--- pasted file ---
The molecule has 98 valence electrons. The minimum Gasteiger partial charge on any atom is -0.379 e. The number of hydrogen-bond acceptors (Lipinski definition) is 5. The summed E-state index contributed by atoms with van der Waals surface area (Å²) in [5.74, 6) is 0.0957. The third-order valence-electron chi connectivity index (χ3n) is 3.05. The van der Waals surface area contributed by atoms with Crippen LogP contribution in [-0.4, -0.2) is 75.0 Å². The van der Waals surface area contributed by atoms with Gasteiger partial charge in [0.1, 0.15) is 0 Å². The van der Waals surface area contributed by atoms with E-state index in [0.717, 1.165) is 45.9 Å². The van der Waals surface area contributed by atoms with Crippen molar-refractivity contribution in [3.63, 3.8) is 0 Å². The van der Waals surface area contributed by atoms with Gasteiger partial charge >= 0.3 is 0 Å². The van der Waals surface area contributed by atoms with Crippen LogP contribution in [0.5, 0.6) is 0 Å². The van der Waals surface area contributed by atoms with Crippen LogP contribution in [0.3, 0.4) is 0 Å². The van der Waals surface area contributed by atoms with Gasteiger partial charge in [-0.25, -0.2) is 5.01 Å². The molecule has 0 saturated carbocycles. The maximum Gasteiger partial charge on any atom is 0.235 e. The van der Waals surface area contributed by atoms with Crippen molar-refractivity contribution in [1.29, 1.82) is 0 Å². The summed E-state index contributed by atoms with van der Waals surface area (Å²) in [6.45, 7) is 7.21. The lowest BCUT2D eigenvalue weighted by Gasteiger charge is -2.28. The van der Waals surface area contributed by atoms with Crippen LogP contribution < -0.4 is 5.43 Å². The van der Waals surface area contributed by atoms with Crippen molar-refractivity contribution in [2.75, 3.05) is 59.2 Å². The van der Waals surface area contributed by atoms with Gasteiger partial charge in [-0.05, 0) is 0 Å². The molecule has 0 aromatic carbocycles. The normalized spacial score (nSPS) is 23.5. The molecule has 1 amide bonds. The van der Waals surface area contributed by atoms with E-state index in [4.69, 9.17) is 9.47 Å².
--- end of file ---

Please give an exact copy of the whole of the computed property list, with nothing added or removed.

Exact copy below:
The molecule has 98 valence electrons. The minimum Gasteiger partial charge on any atom is -0.379 e. The number of hydrogen-bond acceptors (Lipinski definition) is 5. The summed E-state index contributed by atoms with van der Waals surface area (Å²) in [5.74, 6) is 0.0957. The third-order valence-electron chi connectivity index (χ3n) is 3.05. The van der Waals surface area contributed by atoms with Crippen LogP contribution in [-0.4, -0.2) is 75.0 Å². The van der Waals surface area contributed by atoms with Gasteiger partial charge in [0.1, 0.15) is 0 Å². The van der Waals surface area contributed by atoms with E-state index in [0.717, 1.165) is 45.9 Å². The van der Waals surface area contributed by atoms with Crippen molar-refractivity contribution in [3.63, 3.8) is 0 Å². The van der Waals surface area contributed by atoms with Gasteiger partial charge >= 0.3 is 0 Å². The van der Waals surface area contributed by atoms with Crippen LogP contribution in [0.5, 0.6) is 0 Å². The van der Waals surface area contributed by atoms with Crippen LogP contribution in [0.3, 0.4) is 0 Å². The van der Waals surface area contributed by atoms with Gasteiger partial charge in [-0.25, -0.2) is 5.01 Å². The molecule has 0 saturated carbocycles. The maximum Gasteiger partial charge on any atom is 0.235 e. The van der Waals surface area contributed by atoms with Crippen molar-refractivity contribution in [1.29, 1.82) is 0 Å². The summed E-state index contributed by atoms with van der Waals surface area (Å²) in [6.45, 7) is 7.21. The lowest BCUT2D eigenvalue weighted by Gasteiger charge is -2.28. The van der Waals surface area contributed by atoms with Crippen LogP contribution < -0.4 is 5.43 Å². The van der Waals surface area contributed by atoms with Crippen molar-refractivity contribution in [2.75, 3.05) is 59.2 Å². The van der Waals surface area contributed by atoms with Gasteiger partial charge in [-0.05, 0) is 0 Å². The molecule has 0 aromatic carbocycles. The normalized spacial score (nSPS) is 23.5. The molecule has 1 amide bonds. The van der Waals surface area contributed by atoms with E-state index in [4.69, 9.17) is 9.47 Å².